Astronomers Discover 10th Planet

This artist's concept, released by NASA, shows the planet catalogued as 2003UB313 at the lonely outer fringes of our solar system. Our Sun can be seen in the distance.(AP Photo/NASA, Caltech)
Astronomers announced Friday that they have discovered a new planet larger than Pluto in orbit around the sun, likely renewing debate over what exactly is a planet and whether Pluto should keep its status.

The planet, the farthest-known object in the solar system, is currently nine billion miles away from the sun, or about three times Pluto's current distance from the sun.

"This is the first object to be confirmed to be larger than Pluto in the outer solar system," Michael Brown, a planetary scientist at the California Institute of Technology, said in a telephone briefing Friday.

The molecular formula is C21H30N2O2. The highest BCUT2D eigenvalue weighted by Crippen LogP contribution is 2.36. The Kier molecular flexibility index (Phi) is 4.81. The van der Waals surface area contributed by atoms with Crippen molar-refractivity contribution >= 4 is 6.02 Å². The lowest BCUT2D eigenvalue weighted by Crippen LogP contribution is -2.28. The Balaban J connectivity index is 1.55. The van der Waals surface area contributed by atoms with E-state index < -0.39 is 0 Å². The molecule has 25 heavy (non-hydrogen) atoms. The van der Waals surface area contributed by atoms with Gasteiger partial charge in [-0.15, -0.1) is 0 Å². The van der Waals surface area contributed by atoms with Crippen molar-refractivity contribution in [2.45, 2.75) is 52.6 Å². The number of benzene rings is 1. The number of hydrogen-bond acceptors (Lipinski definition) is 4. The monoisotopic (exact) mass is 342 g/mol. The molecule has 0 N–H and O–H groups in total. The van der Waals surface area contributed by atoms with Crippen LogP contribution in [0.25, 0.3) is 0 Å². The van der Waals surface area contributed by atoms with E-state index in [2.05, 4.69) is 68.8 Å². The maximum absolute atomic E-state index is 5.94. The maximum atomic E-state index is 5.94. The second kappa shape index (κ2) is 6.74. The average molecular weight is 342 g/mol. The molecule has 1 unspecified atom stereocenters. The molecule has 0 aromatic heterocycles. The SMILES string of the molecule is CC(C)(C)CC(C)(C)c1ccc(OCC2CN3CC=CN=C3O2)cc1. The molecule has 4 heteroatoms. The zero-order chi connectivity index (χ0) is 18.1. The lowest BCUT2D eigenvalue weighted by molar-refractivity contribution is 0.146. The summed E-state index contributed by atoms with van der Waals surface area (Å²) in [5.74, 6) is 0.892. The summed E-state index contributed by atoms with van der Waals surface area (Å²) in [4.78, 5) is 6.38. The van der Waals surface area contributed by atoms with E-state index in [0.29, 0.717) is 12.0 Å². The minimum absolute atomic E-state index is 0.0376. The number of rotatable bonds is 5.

Brown labeled the object as a 10th planet, but there are scientists who dispute the classification of Pluto as such.

Astronomers do not know the new planet's exact size, but its brightness shows that it is at least as large as Pluto and could be up to 1 1/2 times bigger. The research was funded by NASA.

As CBS News Correspondent Steve Futterman reports the planet takes 560 years to orbit the sun. Of the discovery, Brown said, I was just on cloud nine. I don't even know how to describe how it was."

Brown has submitted a name for the new planet to the International Astronomical Union, which has yet to act on the proposal, but he did not release the proposed name Friday.